Certain fragrance compounds have been found to be allergens that can produce allergic reactions to individuals sensitive to these compounds. The presence of any of these listed fragrances exceeding 0.001% (leave-on products) or 0.01% (rinse-off products) must be declared in the main part of the ingredients list. (eg. the presence of linalool in lavender.)
Colouring agents can be listed in any order after the other ingredients.
What does not have to be listed as an ingredient
Some items are not regarded as cosmetic ingredients, e.g. impurities, solvents, carriers (but the latter two only if used in quantities that are strictly necessary for their purpose), and these do not have to be listed.
Any precautions required to keep the product in a satisfactory condition need to be stated (e.g. store in a cool dry place).
Less than 30 month period
If the product is likely to either become unsafe or not fulfil its intended purpose within 30 months of manufacture, it should carry the words "Best used before the end of ..." followed by day/month/year or month/year format on which it is likely to cease to perform satisfactorily.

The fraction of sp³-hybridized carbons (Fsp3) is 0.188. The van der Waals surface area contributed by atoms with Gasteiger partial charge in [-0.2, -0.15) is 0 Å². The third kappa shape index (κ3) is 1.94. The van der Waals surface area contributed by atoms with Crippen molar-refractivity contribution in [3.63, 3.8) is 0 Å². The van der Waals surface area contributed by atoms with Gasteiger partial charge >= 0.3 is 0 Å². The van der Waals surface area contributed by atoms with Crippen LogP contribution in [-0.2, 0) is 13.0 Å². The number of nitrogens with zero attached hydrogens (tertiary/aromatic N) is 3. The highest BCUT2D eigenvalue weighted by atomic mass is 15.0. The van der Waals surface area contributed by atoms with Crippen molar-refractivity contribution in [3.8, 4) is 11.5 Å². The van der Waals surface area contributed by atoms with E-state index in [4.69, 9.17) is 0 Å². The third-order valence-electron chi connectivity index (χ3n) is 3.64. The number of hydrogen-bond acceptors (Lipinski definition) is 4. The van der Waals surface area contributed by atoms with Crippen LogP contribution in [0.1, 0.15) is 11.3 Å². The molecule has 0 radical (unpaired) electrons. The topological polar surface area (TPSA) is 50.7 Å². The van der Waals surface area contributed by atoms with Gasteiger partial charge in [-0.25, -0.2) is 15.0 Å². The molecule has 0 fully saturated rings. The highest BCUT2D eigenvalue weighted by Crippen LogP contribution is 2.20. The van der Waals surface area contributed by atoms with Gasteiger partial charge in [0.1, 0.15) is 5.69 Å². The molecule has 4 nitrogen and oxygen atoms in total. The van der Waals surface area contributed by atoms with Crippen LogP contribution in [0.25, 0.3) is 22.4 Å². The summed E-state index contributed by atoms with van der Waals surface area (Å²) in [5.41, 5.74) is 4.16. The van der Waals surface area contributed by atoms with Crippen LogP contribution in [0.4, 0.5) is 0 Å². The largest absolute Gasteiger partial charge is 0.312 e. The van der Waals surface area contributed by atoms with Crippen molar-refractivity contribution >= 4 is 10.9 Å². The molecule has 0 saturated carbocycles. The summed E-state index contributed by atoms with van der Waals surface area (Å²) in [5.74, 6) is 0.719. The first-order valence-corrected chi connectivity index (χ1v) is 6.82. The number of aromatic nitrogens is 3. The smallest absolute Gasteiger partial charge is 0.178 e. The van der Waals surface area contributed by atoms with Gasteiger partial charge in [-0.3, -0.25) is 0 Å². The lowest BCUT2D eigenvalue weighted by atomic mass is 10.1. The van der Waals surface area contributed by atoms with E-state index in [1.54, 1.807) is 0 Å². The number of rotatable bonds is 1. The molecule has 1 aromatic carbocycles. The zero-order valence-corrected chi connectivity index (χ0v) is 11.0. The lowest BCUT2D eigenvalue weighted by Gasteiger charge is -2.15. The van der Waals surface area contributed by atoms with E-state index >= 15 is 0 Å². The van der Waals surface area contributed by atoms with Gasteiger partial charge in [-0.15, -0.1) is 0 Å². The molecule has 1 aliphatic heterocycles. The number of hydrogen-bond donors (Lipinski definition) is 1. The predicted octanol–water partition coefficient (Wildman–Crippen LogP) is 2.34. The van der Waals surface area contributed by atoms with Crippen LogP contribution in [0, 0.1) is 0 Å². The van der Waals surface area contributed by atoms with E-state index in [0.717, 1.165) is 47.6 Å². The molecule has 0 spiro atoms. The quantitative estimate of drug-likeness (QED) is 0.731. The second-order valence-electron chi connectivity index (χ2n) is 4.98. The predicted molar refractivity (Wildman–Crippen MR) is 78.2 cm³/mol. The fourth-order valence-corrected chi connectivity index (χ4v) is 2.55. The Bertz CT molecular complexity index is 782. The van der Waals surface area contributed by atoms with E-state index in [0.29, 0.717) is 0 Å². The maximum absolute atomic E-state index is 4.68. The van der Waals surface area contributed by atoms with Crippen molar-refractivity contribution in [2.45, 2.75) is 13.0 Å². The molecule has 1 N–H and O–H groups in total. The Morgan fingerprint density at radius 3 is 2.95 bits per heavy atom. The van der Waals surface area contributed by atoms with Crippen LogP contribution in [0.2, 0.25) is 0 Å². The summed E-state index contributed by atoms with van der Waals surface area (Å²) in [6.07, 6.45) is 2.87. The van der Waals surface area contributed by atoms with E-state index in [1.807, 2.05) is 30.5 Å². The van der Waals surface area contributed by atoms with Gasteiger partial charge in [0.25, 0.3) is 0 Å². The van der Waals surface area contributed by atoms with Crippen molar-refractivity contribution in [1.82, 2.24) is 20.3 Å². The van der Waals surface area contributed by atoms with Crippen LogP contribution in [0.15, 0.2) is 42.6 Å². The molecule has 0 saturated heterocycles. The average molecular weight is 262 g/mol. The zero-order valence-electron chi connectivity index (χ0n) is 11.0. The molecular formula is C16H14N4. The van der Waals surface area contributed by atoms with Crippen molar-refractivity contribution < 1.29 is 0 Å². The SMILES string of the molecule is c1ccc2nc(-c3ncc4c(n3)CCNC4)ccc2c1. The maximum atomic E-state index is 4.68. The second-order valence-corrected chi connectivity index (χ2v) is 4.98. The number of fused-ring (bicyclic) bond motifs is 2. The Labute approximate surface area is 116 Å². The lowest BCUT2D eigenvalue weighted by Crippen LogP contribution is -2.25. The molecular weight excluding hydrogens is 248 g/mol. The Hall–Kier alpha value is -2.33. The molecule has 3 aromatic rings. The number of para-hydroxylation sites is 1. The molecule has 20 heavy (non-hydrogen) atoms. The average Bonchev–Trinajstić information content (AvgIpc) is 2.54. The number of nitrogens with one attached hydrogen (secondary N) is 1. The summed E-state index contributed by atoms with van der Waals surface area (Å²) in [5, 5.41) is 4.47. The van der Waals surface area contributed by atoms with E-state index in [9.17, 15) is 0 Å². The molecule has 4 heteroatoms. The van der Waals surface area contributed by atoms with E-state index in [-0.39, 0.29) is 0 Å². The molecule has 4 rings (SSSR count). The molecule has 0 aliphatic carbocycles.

More than 30 month period
If the product is likely to either become unsafe or not fulfil its intended purpose more than 30 months after manufacture, it must carry the 'open container' symbol (FIGURE 1) as specified in Schedule 8 (Part 2) of the 2008 Regulations.
An indication of the 'Period After Opening' (PAO) when the above conditions will occur should also be stated, followed by month or month/year format. The use of 'M' to represent months is acceptable.
Any relevant information contained in the Schedules to the Regulations regarding certain restricted ingredients needs to be included in the labelling. Any particular precautions for cosmetics for professional use (especially in hairdressing products) must be stated.
5. Batch number/Lot code
An indication of the batch/date and place of manufacture is required. This is to allow sufficient identification and traceability.
6. Product function
If it is not obvious from the presentation of the product, its function needs to be stated (e.g. "conditioning shampoo").
The date of minimum durability, particular precautions to be observed in use and the function of the product should be in English.
Where Should the Labelling Appear?
The cosmetic product container and packaging requires the above information in indeliable, easily legible and visible lettering.